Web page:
The first thing to understand is that any TV or computer monitor that is based on a cathode ray tube (CRT) contains a lot of glass (see How TVs Work for a description of CRTs). If you have ever tried picking up a 21-inch (53-cm) monitor or a 25-inch (or larger) TV, you know that all the glass in a large CRT can easily weigh more than 50 pounds (23 kg).
A typical CRT
It turns out that the glass in a CRT contains a lot of lead. A big CRT can contain up to 5 pounds (2.2 kilograms) of lead. It is mixed into the glass for two reasons:
The problem with lead is that very small amounts of it cause lead poisoning, so there is a large effort to keep lead out of landfills and incinerators. Communities in the United States have programs to recycle car batteries. The same sort of programs are starting for CRTs and television sets.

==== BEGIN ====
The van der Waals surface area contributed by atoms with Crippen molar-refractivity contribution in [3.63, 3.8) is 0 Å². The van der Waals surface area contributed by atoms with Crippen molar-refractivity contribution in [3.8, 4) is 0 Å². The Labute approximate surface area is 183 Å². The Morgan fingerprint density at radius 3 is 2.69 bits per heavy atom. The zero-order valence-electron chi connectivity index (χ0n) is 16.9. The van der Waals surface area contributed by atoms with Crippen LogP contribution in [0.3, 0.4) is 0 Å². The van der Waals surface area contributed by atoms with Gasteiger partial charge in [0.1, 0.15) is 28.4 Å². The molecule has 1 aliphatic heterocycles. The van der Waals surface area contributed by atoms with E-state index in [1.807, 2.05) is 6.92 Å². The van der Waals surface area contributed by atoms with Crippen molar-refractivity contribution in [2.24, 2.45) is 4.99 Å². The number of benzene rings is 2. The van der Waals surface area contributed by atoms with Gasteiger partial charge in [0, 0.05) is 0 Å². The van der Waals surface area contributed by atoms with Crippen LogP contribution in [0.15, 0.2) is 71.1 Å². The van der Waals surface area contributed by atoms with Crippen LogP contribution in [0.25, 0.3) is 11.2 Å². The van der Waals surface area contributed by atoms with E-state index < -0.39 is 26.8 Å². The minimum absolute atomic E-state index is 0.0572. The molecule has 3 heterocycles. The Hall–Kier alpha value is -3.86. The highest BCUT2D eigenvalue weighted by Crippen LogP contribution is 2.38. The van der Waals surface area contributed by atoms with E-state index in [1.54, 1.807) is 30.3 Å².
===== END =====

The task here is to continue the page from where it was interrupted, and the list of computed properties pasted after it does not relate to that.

- It improves the optical quality of the glass. Adding a small amount of lead to glass is very common when creating glass for lenses, and you may have also heard of leaded crystal. Optical quality is especially important at the front of the CRT.
- It acts as a shield against radiation generated by the electron gun and electron beam.
Here are some interesting links: